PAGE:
In classic Labour fashion, the party has taken the worst-of-all-worlds route over Jeremy Corbyn’s suspension. Though Corbyn has been readmitted to the party, less than three weeks after he was suspended over his response to the Equality and Human Rights Commission report on antisemitism, Keir Starmer has refused to restore the whip – meaning Corbyn will still not officially be a Labour MP.
Members on the left now see the party leadership as unjustly anti-Corbyn, while those who had taken courage from Starmer’s initial actions view this decision as disappointingly weak. The proceedings have done nothing to restore trust in the party’s disciplinary system, nor do they seem to have complied with the recommendations of the report that set off this chain of events in the first place.
Last month, shortly after the release of the EHRC report that found the party responsible for “unlawful acts” of discrimination against Jewish members, Corbyn issued a statement on Facebook. He described those denying that antisemitism exists in the party as “wrong”, but added that “the scale of the problem was also dramatically overstated for political reasons by our opponents inside and outside the party, as well as by much of the media”. While the former leader claimed it was this combination of factors that “hurt Jewish people”, Labour decided Corbyn’s response to the devastating report was unacceptable. The party responded by suspending him.
The Jewish Labour Movement congratulated Starmer on this swift action. But the suspension and the way it was handled caused an internal row to erupt. Ordinary party members and members of Labour’s ruling national executive committee (NEC) were left in the dark about what exact rule Corbyn had breached: antisemitism, or bringing the party into disrepute? The party wouldn’t say. Though Starmer insisted that Labour’s general secretary David Evans had moved to suspend Corbyn, Starmer also said “we made a very difficult decision” and repeatedly declared his support for the move.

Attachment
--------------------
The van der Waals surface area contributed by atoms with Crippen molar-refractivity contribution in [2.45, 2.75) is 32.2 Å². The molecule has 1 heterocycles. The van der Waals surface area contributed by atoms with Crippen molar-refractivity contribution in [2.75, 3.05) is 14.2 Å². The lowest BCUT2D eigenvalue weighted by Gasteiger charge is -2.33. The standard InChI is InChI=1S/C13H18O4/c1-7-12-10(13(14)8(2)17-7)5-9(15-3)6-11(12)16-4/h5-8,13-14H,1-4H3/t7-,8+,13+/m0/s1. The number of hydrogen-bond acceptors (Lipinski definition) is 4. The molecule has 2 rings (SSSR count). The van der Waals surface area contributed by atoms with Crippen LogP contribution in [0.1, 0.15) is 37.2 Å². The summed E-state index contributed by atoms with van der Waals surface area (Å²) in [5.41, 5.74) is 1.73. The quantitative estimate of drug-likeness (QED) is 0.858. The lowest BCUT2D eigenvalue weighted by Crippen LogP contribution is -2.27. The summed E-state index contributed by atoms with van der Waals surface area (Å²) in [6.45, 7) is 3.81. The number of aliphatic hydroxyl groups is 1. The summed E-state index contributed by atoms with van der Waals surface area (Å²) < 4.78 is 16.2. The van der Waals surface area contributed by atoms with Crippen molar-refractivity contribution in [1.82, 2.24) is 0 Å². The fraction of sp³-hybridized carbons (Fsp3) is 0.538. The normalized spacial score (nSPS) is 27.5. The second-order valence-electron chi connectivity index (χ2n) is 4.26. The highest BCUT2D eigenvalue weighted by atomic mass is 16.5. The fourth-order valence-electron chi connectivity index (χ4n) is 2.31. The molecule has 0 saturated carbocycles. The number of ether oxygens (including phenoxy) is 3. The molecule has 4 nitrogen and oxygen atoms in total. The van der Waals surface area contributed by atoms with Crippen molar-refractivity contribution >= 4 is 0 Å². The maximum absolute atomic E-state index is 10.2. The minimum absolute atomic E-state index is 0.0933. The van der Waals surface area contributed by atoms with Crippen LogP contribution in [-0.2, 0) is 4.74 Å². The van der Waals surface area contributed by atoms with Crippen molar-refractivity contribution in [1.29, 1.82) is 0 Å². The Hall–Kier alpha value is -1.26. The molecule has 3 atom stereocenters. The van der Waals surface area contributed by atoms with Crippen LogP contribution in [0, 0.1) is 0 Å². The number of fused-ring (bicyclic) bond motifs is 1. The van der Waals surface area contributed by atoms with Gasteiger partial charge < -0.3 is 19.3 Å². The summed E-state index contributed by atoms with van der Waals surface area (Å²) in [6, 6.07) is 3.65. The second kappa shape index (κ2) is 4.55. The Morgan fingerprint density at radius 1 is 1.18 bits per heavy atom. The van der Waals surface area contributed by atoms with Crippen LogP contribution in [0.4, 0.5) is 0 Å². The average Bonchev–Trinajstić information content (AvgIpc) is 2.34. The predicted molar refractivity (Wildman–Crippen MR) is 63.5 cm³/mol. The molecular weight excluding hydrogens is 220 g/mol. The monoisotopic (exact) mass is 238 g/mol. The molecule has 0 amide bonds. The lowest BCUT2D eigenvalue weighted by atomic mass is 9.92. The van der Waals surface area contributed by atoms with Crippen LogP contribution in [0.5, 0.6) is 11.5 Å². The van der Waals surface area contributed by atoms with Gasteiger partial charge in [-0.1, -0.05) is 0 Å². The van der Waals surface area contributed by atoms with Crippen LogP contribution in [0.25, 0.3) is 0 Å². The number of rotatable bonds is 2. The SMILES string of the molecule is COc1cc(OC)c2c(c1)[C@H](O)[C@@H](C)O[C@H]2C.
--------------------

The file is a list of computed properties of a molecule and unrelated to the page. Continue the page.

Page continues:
These things may be explained by the existence of confidentiality issues over the whip decision and the suspension itself, or by Starmer needing to take a clear position on an important matter. But these apparent contradictions did nothing to reassure frustrated Labour members.
Many Labour MPs on the party’s left were privately exasperated with Corbyn’s unnecessary intervention on the day of the EHRC report, if not strictly opposed to his remarks. Others worried about being suspended themselves if they spoke out. While parliamentary Corbynites stayed relatively quiet, the Corbyn-supporting grassroots of the party believed they had been rendered powerless. Some members, irritated by Starmer publicly sharing his opinion on the suspension, started putting forward motions expressing their views on the matter, despite Evans having warned local officers against this. A number of Labour members have been suspended from the party as a result.
All the while, Unite leader Len McCluskey and former shadow cabinet member Jon Trickett MP were working behind the scenes to create a route back in for Corbyn. The ex-leader was not particularly engaged with these negotiations, according to well-placed sources. But it soon became obvious to anyone with knowledge of the talks that there was a willingness on all sides to de-escalate the situation, and that this would lead to Corbyn’s suspension being lifted. Yet Jewish Labour stakeholders were not prepared for an NEC panel to readmit Corbyn within weeks. “There was fuck-all pitch-rolling with us,” one told me.
Amid this lack of party management, it’s no surprise that the Jewish Labour Movement, Jewish Leadership Council, Board of Deputies, Labour Friends of Israel and chief executive of the Holocaust Educational Trust have all condemned the NEC’s decision to drop the case. After all, it came quickly after Corbyn issued a statement on Tuesday rowing back on some of his earlier comments but not directly apologising for them. This will make it more difficult for Labour to engage with the Jewish community, one of the recommendations of the EHRC’s report.
The EHRC found that one of the key ways in which Labour acted unlawfully was by politically interfering in the handling of complaints. Half the party now believes that the original decision to suspend Corbyn amounted to political interference; the other half thinks lifting the suspension was the result of political interference (specifically a “factionally aligned political committee”, according to the Jewish Labour Movement).
Either side can marshall convincing arguments, but this overlooks what is driving Labour’s internal crisis over antisemitism: the absence of trust. Instead of addressing this deeper issue, the charge of political interference has become a stick for members to beat each other with. The party is now more divided than ever, with Corbyn’s ordinary membership being treated as a separate issue to the question of whether the whip should be restored. Rather than moving on, Labour is stuck in a mess of its own making.
• Sienna Rodgers is editor of LabourList